A Clash of Mentalities

When discussing economic models, it is easy to become overly focused on technical and statistical analysis and disregard social and cultural factors. In the book, Return to Order: From a Frenzied Economy to an Organic Christian Society—Where We’ve Been, How We Got Here, and Where We Need to Go, we affirm that every economic model has its impact upon the society in which it is embedded.

In fact, a great part of the present crisis stems from the fact that modern economy with its frenetic intemperance strongly influences a corresponding society with its own set of values. It gives rise to a mentality that we call the rule of money.

The rule of money is, of course, the misuse of money. This rule transforms money from a common means of exchange into the principal measure of all relationships and values. Tragically under this rule, there is an entirely different way of looking at life—a mentality—where social, cultural and moral values are put aside. It is a mentality that reduces everything to the terms of a commercial contract, drafted, signed, and carried out at a frenetic pace.

Thus, modern economic activity becomes cold and impersonal; mechanical and inflexible. A materialistic set of values is put in place that attaches more importance to quantity over quality, utility over beauty, matter over spirit. Concretely it gives rise to a climate of absorbing self-interest, commercialization, speculation and credit expansion.

The only effective means to oppose the rule of money is a return to an opposing rule—a different mentality with another set of values—that has always stood contrary to the rule of money. We call this opposing rule, the rule of honor.

A rule of honor gives much more value to the human element which should permeate society and economy. It communicates a social atmosphere of respect, affection and courtesy. It towers above that which is strictly material, functional and practical. Honor speaks of values in society that cannot be bought and sold.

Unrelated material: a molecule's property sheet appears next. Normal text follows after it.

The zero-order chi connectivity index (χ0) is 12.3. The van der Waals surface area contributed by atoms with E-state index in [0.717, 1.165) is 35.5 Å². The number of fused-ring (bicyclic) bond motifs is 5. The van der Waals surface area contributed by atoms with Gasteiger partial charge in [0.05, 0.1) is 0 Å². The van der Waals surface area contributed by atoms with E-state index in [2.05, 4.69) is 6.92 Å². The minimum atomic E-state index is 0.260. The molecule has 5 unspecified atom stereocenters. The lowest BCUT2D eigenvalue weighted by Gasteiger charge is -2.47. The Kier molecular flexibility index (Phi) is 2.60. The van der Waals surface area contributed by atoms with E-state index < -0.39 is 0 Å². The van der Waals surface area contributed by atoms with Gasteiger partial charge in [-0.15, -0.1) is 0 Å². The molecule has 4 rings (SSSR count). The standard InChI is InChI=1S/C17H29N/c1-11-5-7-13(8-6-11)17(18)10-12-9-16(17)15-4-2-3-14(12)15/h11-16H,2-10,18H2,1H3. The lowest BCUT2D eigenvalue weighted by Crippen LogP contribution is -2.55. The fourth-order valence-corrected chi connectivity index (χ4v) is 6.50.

The rule of honor is a fitting response to the rule of money because it defines a lifestyle that naturally leads men to esteem and seek after those things that are excellent. It introduces into the marketplace a set of values that treasures quality, beauty, goodness and charity. The rule of honor favors the calming influence of the cardinal virtues which inject balance into society and economy.

When honor reigns, money’s influence wanes, institutions are zealous of their reputation, families uphold their good names, and culture flourishes. Honor does not destroy economy but enhances it since  men make abundant use of material goods as a means to make life in society dignified, upright and agreeable to body and soul.

Return to Order affirms that the best way to fight the influence of the rule of money is to fill society with principles, ideas and moral values. When honorable guiding principles govern conduct, money cannot buy men’s loyalty. When society is blessed with a rich, solid, and balanced intellectual life, knowledge and wisdom overshadow money. When society has morals, the appeal to use money to facilitate sin falls upon deaf ears.

In short, the overthrow of the rule of money requires a moral regeneration centered on the rule of honor and its set of values. It further calls for linking these values with those of Christian civilization. Without this change of values, all efforts to reform society and economy will be in vain.

Return to Order is all about this great clash of mentalities between the rule of money and the rule of honor. We describe the present economic crisis that now threatens to destroy the rule of money. We also describe the characteristics of a society and economy based on the rule of honor to which we might return. In doing this, the book enters fully in the grand debate over America’s future.